What the Running Backs Do in a Football Game
Understanding what’s going on during football running plays is much easier when you know who’s responsible for the running game. The next time you see a football offense set up, look for the two players who line up in the offensive backfield (the area of the field behind the quarterback and the line of scrimmage). These players are the running backs. The smaller one is the main ball carrier, and the larger one is the guy charged with protecting the ball carrier:
The halfback: A team’s principal ball carrier. On most teams, the principal ball carrier is called the halfback (also called the tailback or the running back). When teams — be they high school, college, or NFL teams — find a good running back, they give him the ball. And they give it to him as often as he’s willing and able to carry it. (Check out this figure to see former Alabama tailback Mark Ingram in action.)
Photo credit: Joe Robbins/Getty Images
The fullback: Protector of the halfback. When a team employs two running backs in the offensive backfield, the bigger of the two is usually called the fullback. He’s there to block and clear the way for the halfback, who’s the main ball carrier. You may think that the fullback’s job is a thankless one, but most fullbacks get a lot of satisfaction from making a great block (generally on a linebacker) and winning the physical battle against players who tend to be bigger than they are.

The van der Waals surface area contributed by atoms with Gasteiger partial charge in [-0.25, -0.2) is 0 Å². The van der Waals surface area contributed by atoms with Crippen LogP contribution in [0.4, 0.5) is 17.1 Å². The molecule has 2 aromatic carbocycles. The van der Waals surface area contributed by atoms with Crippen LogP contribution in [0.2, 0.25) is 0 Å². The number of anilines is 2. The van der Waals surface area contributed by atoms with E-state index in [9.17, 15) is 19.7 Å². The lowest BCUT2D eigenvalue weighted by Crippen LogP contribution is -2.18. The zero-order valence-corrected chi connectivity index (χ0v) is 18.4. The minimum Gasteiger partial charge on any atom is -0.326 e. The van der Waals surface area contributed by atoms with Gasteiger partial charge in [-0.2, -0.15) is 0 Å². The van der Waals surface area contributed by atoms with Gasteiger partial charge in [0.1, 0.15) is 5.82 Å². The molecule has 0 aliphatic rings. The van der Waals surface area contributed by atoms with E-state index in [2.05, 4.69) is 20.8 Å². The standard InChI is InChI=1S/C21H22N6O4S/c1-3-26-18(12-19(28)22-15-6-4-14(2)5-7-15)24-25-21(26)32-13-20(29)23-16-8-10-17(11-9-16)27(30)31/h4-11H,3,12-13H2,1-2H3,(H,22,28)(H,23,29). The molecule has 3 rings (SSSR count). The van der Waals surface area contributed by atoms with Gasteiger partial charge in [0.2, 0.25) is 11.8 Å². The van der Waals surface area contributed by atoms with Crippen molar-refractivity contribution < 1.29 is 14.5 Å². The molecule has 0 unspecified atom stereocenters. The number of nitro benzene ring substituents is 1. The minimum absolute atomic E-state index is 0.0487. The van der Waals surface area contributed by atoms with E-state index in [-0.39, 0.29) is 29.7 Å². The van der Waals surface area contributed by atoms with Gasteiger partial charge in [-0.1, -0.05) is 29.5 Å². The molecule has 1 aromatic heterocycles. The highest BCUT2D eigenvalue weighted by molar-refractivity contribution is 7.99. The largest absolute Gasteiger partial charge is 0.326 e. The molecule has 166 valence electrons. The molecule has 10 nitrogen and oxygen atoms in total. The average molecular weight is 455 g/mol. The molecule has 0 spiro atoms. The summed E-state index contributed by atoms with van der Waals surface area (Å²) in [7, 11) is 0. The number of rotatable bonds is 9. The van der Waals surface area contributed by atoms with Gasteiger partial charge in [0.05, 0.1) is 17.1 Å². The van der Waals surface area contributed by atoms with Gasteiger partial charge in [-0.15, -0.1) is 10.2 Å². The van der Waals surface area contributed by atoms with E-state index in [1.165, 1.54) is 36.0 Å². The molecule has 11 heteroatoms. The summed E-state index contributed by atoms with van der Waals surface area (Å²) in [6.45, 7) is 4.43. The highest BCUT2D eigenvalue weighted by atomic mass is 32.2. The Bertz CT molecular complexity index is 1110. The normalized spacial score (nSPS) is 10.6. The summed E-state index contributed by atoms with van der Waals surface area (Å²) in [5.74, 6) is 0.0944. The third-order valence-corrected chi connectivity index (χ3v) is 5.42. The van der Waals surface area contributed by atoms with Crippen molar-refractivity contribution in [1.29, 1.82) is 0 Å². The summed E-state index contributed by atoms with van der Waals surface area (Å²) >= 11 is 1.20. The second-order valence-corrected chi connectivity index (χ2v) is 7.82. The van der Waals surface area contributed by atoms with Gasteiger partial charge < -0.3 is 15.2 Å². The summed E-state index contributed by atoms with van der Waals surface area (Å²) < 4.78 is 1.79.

It’s interesting to note that because of the way offenses have evolved, especially in college football, the traditional fullback position appears to be going the way of the dinosaur. Some NFL teams have no true fullback on their roster. The spread offense, with its emphasis on passing, doesn’t require a fullback. Big, strong, fast players who in previous years might have played fullback are now playing on the other side of the ball, in the linebacker position.